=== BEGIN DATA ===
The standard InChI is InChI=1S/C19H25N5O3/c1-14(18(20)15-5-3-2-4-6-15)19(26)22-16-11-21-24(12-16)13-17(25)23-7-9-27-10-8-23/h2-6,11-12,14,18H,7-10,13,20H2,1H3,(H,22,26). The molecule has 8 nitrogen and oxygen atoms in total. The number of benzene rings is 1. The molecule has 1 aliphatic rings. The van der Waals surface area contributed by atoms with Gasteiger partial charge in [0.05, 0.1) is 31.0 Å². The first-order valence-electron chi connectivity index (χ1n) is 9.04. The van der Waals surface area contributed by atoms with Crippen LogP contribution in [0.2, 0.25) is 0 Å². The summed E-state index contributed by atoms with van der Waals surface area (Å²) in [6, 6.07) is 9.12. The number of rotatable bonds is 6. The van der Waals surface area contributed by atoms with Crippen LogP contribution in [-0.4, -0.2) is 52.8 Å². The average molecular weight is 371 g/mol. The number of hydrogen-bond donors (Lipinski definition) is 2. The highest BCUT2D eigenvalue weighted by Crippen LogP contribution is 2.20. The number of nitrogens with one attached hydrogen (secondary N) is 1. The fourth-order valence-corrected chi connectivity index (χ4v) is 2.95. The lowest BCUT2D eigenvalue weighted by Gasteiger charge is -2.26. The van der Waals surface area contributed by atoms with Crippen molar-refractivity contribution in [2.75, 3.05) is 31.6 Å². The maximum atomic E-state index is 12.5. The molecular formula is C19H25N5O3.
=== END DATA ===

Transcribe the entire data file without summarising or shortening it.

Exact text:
The standard InChI is InChI=1S/C19H25N5O3/c1-14(18(20)15-5-3-2-4-6-15)19(26)22-16-11-21-24(12-16)13-17(25)23-7-9-27-10-8-23/h2-6,11-12,14,18H,7-10,13,20H2,1H3,(H,22,26). The molecule has 8 nitrogen and oxygen atoms in total. The number of benzene rings is 1. The molecule has 1 aliphatic rings. The van der Waals surface area contributed by atoms with Gasteiger partial charge in [0.05, 0.1) is 31.0 Å². The first-order valence-electron chi connectivity index (χ1n) is 9.04. The van der Waals surface area contributed by atoms with Crippen LogP contribution in [0.2, 0.25) is 0 Å². The summed E-state index contributed by atoms with van der Waals surface area (Å²) in [6, 6.07) is 9.12. The number of rotatable bonds is 6. The van der Waals surface area contributed by atoms with Crippen LogP contribution in [-0.4, -0.2) is 52.8 Å². The average molecular weight is 371 g/mol. The number of hydrogen-bond donors (Lipinski definition) is 2. The highest BCUT2D eigenvalue weighted by Crippen LogP contribution is 2.20. The number of nitrogens with one attached hydrogen (secondary N) is 1. The fourth-order valence-corrected chi connectivity index (χ4v) is 2.95. The lowest BCUT2D eigenvalue weighted by Gasteiger charge is -2.26. The van der Waals surface area contributed by atoms with Crippen molar-refractivity contribution in [2.75, 3.05) is 31.6 Å². The maximum atomic E-state index is 12.5. The molecular formula is C19H25N5O3.